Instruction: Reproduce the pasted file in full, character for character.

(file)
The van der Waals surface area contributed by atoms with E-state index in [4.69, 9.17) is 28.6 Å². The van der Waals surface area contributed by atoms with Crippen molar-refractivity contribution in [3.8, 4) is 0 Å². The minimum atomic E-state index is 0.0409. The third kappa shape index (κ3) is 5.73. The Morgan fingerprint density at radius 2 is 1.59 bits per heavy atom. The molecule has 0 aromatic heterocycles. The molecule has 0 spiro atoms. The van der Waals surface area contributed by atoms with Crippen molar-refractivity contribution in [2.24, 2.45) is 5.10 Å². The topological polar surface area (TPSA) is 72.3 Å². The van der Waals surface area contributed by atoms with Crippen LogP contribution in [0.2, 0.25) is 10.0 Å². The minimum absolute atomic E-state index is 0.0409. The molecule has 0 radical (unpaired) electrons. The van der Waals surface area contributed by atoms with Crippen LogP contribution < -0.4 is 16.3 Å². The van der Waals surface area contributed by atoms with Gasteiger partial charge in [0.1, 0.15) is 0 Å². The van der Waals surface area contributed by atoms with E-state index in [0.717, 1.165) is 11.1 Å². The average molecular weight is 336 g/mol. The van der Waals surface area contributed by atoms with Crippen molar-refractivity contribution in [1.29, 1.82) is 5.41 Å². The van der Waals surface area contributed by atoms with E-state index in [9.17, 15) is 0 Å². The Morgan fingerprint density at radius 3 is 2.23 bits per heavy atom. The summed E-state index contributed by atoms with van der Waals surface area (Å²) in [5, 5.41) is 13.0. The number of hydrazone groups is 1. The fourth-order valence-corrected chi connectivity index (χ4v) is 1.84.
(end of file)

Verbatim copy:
The van der Waals surface area contributed by atoms with E-state index in [4.69, 9.17) is 28.6 Å². The van der Waals surface area contributed by atoms with Crippen molar-refractivity contribution in [3.8, 4) is 0 Å². The minimum atomic E-state index is 0.0409. The third kappa shape index (κ3) is 5.73. The Morgan fingerprint density at radius 2 is 1.59 bits per heavy atom. The molecule has 0 aromatic heterocycles. The molecule has 0 spiro atoms. The van der Waals surface area contributed by atoms with Crippen molar-refractivity contribution in [2.24, 2.45) is 5.10 Å². The topological polar surface area (TPSA) is 72.3 Å². The van der Waals surface area contributed by atoms with Crippen LogP contribution in [0.2, 0.25) is 10.0 Å². The minimum absolute atomic E-state index is 0.0409. The molecule has 0 radical (unpaired) electrons. The van der Waals surface area contributed by atoms with Crippen LogP contribution < -0.4 is 16.3 Å². The van der Waals surface area contributed by atoms with Gasteiger partial charge in [0.1, 0.15) is 0 Å². The van der Waals surface area contributed by atoms with E-state index in [0.717, 1.165) is 11.1 Å². The average molecular weight is 336 g/mol. The van der Waals surface area contributed by atoms with Crippen molar-refractivity contribution in [1.29, 1.82) is 5.41 Å². The van der Waals surface area contributed by atoms with E-state index in [9.17, 15) is 0 Å². The Morgan fingerprint density at radius 3 is 2.23 bits per heavy atom. The summed E-state index contributed by atoms with van der Waals surface area (Å²) in [5, 5.41) is 13.0. The number of hydrazone groups is 1. The fourth-order valence-corrected chi connectivity index (χ4v) is 1.84.